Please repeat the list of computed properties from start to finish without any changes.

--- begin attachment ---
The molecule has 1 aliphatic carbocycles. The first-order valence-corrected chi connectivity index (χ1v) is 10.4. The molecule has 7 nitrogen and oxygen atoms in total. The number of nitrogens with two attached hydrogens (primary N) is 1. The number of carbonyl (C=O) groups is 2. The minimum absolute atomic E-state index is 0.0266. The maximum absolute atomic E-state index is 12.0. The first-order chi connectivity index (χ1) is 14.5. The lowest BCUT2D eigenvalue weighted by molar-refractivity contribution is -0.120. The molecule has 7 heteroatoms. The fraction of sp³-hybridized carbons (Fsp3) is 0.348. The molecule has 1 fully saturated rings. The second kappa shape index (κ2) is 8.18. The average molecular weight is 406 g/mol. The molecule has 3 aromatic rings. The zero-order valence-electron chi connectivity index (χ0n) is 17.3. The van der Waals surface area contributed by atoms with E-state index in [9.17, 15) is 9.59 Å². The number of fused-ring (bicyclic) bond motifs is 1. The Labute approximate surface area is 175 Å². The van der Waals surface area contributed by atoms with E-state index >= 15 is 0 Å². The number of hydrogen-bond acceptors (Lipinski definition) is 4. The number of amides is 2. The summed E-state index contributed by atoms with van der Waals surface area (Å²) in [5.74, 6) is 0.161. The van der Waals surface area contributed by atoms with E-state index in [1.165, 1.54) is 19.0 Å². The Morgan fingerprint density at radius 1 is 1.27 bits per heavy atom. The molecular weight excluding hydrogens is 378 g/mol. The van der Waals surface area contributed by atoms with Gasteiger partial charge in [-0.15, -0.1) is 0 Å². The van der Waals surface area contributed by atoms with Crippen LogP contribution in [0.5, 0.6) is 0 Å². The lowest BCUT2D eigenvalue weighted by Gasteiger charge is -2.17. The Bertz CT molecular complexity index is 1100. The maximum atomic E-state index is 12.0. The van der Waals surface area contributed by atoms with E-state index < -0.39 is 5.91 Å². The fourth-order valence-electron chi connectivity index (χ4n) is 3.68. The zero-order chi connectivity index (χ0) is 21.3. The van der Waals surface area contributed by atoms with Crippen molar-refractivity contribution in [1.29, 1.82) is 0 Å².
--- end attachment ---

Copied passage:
The molecule has 1 aliphatic carbocycles. The first-order valence-corrected chi connectivity index (χ1v) is 10.4. The molecule has 7 nitrogen and oxygen atoms in total. The number of nitrogens with two attached hydrogens (primary N) is 1. The number of carbonyl (C=O) groups is 2. The minimum absolute atomic E-state index is 0.0266. The maximum absolute atomic E-state index is 12.0. The first-order chi connectivity index (χ1) is 14.5. The lowest BCUT2D eigenvalue weighted by molar-refractivity contribution is -0.120. The molecule has 7 heteroatoms. The fraction of sp³-hybridized carbons (Fsp3) is 0.348. The molecule has 1 fully saturated rings. The second kappa shape index (κ2) is 8.18. The average molecular weight is 406 g/mol. The molecule has 3 aromatic rings. The zero-order valence-electron chi connectivity index (χ0n) is 17.3. The van der Waals surface area contributed by atoms with E-state index in [9.17, 15) is 9.59 Å². The number of fused-ring (bicyclic) bond motifs is 1. The Labute approximate surface area is 175 Å². The van der Waals surface area contributed by atoms with E-state index >= 15 is 0 Å². The number of hydrogen-bond acceptors (Lipinski definition) is 4. The number of amides is 2. The summed E-state index contributed by atoms with van der Waals surface area (Å²) in [5.74, 6) is 0.161. The van der Waals surface area contributed by atoms with E-state index in [1.165, 1.54) is 19.0 Å². The Morgan fingerprint density at radius 1 is 1.27 bits per heavy atom. The molecular weight excluding hydrogens is 378 g/mol. The van der Waals surface area contributed by atoms with Gasteiger partial charge in [-0.15, -0.1) is 0 Å². The van der Waals surface area contributed by atoms with Crippen LogP contribution in [0.5, 0.6) is 0 Å². The lowest BCUT2D eigenvalue weighted by Gasteiger charge is -2.17. The Bertz CT molecular complexity index is 1100. The maximum atomic E-state index is 12.0. The van der Waals surface area contributed by atoms with E-state index < -0.39 is 5.91 Å². The fourth-order valence-electron chi connectivity index (χ4n) is 3.68. The zero-order chi connectivity index (χ0) is 21.3. The van der Waals surface area contributed by atoms with Crippen molar-refractivity contribution in [1.29, 1.82) is 0 Å².